Please confirm topic selection

Are you sure you want to trigger topic in your Anconeus AI algorithm?

Please confirm action

You are done for today with this topic.

Would you like to start learning session with this topic items scheduled for future?

Updated: Apr 6 2022

Pyogenic Flexor Tenosynovitis

  • summary
    • Pyogenic flexor tenosynovitis is an infection of the synovial sheath that surrounds the flexor tendon.
    • Diagnosis is made clinically with the presence of the 4 Kanavel signs.
    • Treatment is urgent irrigation and debridement of the flexor tendon sheath with IV antibiotics.
  • Epidemiology
    • Incidence 
      • 2.5 to 9.4% of all hand infections
    • Risk factors
      • diabetes
      • IV drug use
      • immunocompromised patients
  • Etiology
    • Pathophysiology
      • mechanism
        • penetrating trauma to the tendon sheath
        • direct spread from
          • felon
          • septic joint
          • deep space infection
      • pathoanatomy
        • infection travels in the synovial sheath that surrounds the flexor tendon
      • microbiology
        • Staph aureus (40-75%)
          • most common
        • MRSA (29%)
          • intravenous drug abusers
        • other common skin flora
          • staph epidermidis
          • beta-hemolytic streptococcus
          • pseudomonas aeruginosa
        • mixed flora and gram negative organsims
          • in immunocompromised patients
        • Eikenella
          • in human bites
        • Pasteurella multocida
          • in animal bites
    • Associated conditions
      • "horseshoe abscess"
        • may develop from spread pyogenic flexor tenosynovitis
          • of many individuals have a connection between the sheaths of the thumb and little fingers at the level of the wrist
          • infection in one finger can lead to direct infection of the sheath on the opposite side of the hand resulting a "horseshoe abscess"
  • Anatomy
    • Tendon sheaths
      • function
        • to protect and nourish the tendons
      • anatomy
        • variations common
        • sheaths extends from
          • index, middle, and ring fingers
            • from DIP to just proximal to A1 pulley
          • thumb (flexor pollicus longus sheath)
            • from IP joint to as proximal as radial bursa (in wrist)
          • little finger
            • from DIP joint to as proximal as ulnar bursa (in wrist)
  • Presentation
    • Symptoms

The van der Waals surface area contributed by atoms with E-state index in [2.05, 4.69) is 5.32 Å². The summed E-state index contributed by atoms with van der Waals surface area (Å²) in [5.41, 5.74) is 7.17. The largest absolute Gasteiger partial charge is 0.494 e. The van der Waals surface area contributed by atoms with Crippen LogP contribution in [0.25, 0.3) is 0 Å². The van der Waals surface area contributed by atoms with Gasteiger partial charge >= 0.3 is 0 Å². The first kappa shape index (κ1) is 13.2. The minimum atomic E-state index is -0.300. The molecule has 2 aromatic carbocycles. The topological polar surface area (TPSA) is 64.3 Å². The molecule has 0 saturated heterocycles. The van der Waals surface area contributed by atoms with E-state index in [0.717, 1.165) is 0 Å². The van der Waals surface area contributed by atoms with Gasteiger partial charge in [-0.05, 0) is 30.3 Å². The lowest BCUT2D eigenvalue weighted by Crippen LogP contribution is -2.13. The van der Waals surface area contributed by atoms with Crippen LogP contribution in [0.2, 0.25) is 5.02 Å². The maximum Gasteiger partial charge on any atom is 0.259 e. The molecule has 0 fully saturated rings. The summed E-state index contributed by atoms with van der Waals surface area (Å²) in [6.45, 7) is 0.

• pain and swelling
        • typically present in delayed fashion (over last 24-48 hours)
        • usually localized to palmar aspect of one digit
    • Physical exam
      • Kanavel signs (4 total)
        • flexed posturing of the involved digit
        • tenderness to palpation over the tendon sheath
        • marked pain with passive extension of the digit
        • fusiform swelling of the digit
      • increased warmth and erythema of the involved digit
  • Imaging
    • Radiographs
      • recommended views
        • radiographs usually not required, but may be useful to rule out foreign object
    • MRI
      • cannot distinguish infectious flexor tenosynovitis from inflammatory but may help determine the extent of the ongoing process
  • Differential
    • Felon
    • Cellulitis
    • Deep space infection
    • Collar button infection
  • Diagnosis
    • Clinical
      • diagnosis is made with careful history and physical examination (Kanavel signs)
  • Treatment
    • Nonoperative (rare)
      • hospital admission, IV antibiotics, hand immobilization, observation
        • indications
          • early presentation
        • modalities
          • splinting
        • outcomes
          • if signs of improvement within 24 hours, no surgery is required
    • Operative
      • I&D followed by culture-specific IV antibiotics
        • indications
          • low threshold to operative once suspected (orthopaedic emergency)
          • late presentation
          • no improvement after 24 hours of non-operative treatment (confirmed diagnosis)
        • technique (see below)
  • Technique
    • I&D of flexor tendon
      • approach
        • full open exposure using long midaxial or Bruner incision
        • two small incisions placed distally at A5 pulley and proximally at A1 pulley and using an angiocatheter
  • Complications
    • Tendon or pulley rupture
    • Spread of infection
    • Loss of soft tissue
    • Osteomyelitis
1 of 13
1 of 7
Private Note

Attach Treatment Poll
Treatment poll is required to gain more useful feedback from members.
Please enter Question Text
Please enter at least 2 unique options
Please enter at least 2 unique options
Please enter at least 2 unique options